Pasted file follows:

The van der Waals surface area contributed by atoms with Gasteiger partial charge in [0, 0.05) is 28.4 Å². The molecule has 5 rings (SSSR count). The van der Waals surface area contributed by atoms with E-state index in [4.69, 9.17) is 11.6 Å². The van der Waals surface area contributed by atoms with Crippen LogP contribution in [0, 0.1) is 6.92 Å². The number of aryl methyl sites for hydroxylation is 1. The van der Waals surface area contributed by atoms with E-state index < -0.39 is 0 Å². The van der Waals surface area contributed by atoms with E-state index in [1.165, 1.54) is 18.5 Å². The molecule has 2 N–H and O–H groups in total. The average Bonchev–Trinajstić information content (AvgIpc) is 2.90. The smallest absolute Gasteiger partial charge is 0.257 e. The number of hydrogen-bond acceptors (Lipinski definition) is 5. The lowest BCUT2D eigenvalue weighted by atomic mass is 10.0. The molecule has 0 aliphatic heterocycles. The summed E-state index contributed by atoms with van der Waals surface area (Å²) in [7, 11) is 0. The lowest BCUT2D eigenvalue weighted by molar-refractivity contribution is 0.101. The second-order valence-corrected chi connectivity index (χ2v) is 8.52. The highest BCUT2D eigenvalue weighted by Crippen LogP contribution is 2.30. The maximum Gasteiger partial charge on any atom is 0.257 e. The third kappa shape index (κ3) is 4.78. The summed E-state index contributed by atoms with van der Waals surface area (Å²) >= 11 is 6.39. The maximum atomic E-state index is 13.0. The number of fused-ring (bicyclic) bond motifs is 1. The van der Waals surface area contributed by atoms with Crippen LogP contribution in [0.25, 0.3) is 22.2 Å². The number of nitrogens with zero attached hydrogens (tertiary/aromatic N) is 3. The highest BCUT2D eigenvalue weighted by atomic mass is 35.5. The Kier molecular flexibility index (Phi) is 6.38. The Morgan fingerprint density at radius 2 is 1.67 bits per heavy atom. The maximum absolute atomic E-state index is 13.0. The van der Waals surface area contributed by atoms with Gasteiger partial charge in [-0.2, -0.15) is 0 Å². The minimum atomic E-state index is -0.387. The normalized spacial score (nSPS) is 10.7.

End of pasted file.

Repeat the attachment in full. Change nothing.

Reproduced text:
The van der Waals surface area contributed by atoms with Gasteiger partial charge in [0, 0.05) is 28.4 Å². The molecule has 5 rings (SSSR count). The van der Waals surface area contributed by atoms with E-state index in [4.69, 9.17) is 11.6 Å². The van der Waals surface area contributed by atoms with Crippen LogP contribution in [0, 0.1) is 6.92 Å². The number of aryl methyl sites for hydroxylation is 1. The van der Waals surface area contributed by atoms with E-state index < -0.39 is 0 Å². The van der Waals surface area contributed by atoms with E-state index in [1.165, 1.54) is 18.5 Å². The molecule has 2 N–H and O–H groups in total. The average Bonchev–Trinajstić information content (AvgIpc) is 2.90. The smallest absolute Gasteiger partial charge is 0.257 e. The number of hydrogen-bond acceptors (Lipinski definition) is 5. The lowest BCUT2D eigenvalue weighted by atomic mass is 10.0. The molecule has 0 aliphatic heterocycles. The summed E-state index contributed by atoms with van der Waals surface area (Å²) in [7, 11) is 0. The lowest BCUT2D eigenvalue weighted by molar-refractivity contribution is 0.101. The second-order valence-corrected chi connectivity index (χ2v) is 8.52. The highest BCUT2D eigenvalue weighted by Crippen LogP contribution is 2.30. The maximum Gasteiger partial charge on any atom is 0.257 e. The third kappa shape index (κ3) is 4.78. The summed E-state index contributed by atoms with van der Waals surface area (Å²) >= 11 is 6.39. The maximum atomic E-state index is 13.0. The number of fused-ring (bicyclic) bond motifs is 1. The van der Waals surface area contributed by atoms with Crippen LogP contribution in [0.25, 0.3) is 22.2 Å². The number of nitrogens with zero attached hydrogens (tertiary/aromatic N) is 3. The highest BCUT2D eigenvalue weighted by atomic mass is 35.5. The Kier molecular flexibility index (Phi) is 6.38. The Morgan fingerprint density at radius 2 is 1.67 bits per heavy atom. The maximum absolute atomic E-state index is 13.0. The van der Waals surface area contributed by atoms with Gasteiger partial charge in [-0.2, -0.15) is 0 Å². The minimum atomic E-state index is -0.387. The normalized spacial score (nSPS) is 10.7.